Kipling’s Kim and the Wonder House

Kim begins – almost – at the Wonder House, Lahore Museum.

Entry is free.

‘Ah! The Wonder House! Can any enter?’

‘It is written above the door—all can enter.’

‘Without payment?’

‘I go in and out. I am no banker,’ laughed Kim.

Kim and the lama go into the Museum together.

Kim clicked round the self-registering turnstile; the old man followed and halted amazed. In the entrance-hall stood the larger figures of the Greco-Buddhist sculptures done, savants know how long since, by forgotten workmen whose hands were feeling, and not unskilfully, for the mysteriously transmitted Grecian touch. 

The Curator invites the lama into his office. 

‘Welcome, then, O lama from Tibet. Here be the images, and I am here’—he glanced at the lama’s face—’to gather knowledge. Come to my office awhile.’ The old man was trembling with excitement.

The office was but a little wooden cubicle partitioned off from the sculpture-lined gallery.

They talk. Together they look at the collection in the main hall. They recognise each other as craftsmen of looking.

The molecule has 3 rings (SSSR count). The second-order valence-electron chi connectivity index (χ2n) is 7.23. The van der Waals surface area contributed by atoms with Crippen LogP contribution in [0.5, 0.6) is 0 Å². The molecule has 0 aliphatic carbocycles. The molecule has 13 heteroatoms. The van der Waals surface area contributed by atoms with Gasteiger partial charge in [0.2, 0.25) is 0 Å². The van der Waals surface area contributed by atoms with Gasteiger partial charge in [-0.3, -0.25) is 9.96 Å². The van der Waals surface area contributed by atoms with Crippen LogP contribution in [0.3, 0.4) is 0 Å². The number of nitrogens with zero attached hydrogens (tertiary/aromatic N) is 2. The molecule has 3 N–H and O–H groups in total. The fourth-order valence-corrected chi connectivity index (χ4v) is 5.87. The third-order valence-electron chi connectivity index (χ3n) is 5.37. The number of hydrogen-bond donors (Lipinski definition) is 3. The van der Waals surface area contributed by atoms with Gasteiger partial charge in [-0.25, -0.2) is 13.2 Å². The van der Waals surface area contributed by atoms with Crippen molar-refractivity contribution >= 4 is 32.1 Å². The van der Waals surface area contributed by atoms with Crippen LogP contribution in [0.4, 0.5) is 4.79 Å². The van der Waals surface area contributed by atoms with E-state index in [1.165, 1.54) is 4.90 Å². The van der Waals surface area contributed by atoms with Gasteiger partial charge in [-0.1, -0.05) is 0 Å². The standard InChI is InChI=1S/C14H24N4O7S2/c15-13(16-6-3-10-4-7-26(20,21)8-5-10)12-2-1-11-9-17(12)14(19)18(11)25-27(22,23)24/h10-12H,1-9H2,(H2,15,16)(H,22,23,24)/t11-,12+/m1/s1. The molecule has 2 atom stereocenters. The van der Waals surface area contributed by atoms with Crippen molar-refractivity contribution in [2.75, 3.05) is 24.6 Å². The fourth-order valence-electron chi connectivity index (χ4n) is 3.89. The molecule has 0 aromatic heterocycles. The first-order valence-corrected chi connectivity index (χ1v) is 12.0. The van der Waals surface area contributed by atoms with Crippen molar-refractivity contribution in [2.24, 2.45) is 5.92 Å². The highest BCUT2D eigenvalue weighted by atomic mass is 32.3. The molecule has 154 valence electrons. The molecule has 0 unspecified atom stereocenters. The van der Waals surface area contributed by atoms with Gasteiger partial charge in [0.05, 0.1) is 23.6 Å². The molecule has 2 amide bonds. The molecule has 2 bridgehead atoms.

In a few minutes the Curator saw that his guest was no mere bead-telling mendicant, but a scholar of parts. And they went at it all over again, the lama taking snuff, wiping his spectacles, and talking at railway speed in a bewildering mixture of Urdu and Tibetan. 

The Curator gives the Lama his spectacles. 

‘Now lend me thy spectacles.’

The Curator looked through them. They were heavily scratched, but the power was almost exactly that of his own pair, which he slid into the lama’s hand, saying: ‘Try these.’

‘A feather! A very feather upon the face.’ The old man turned his head delightedly and wrinkled up his nose. ‘How scarcely do I feel them! How clearly do I see!

The Lama gives the Curator his pencase.

‘That is for a memory between thee and me—my pencase. It is something old—even as I am.’

It was a piece of ancient design, Chinese, of an iron that is not smelted these days; and the collector’s heart in the Curator’s bosom had gone out to it from the first. 

And so, marginalised people – Kim, the Lama, the Curator, all outsiders – are involved in a restorative experience of art and culture. 

A virtual tour, including a strange wheelchair welcome 

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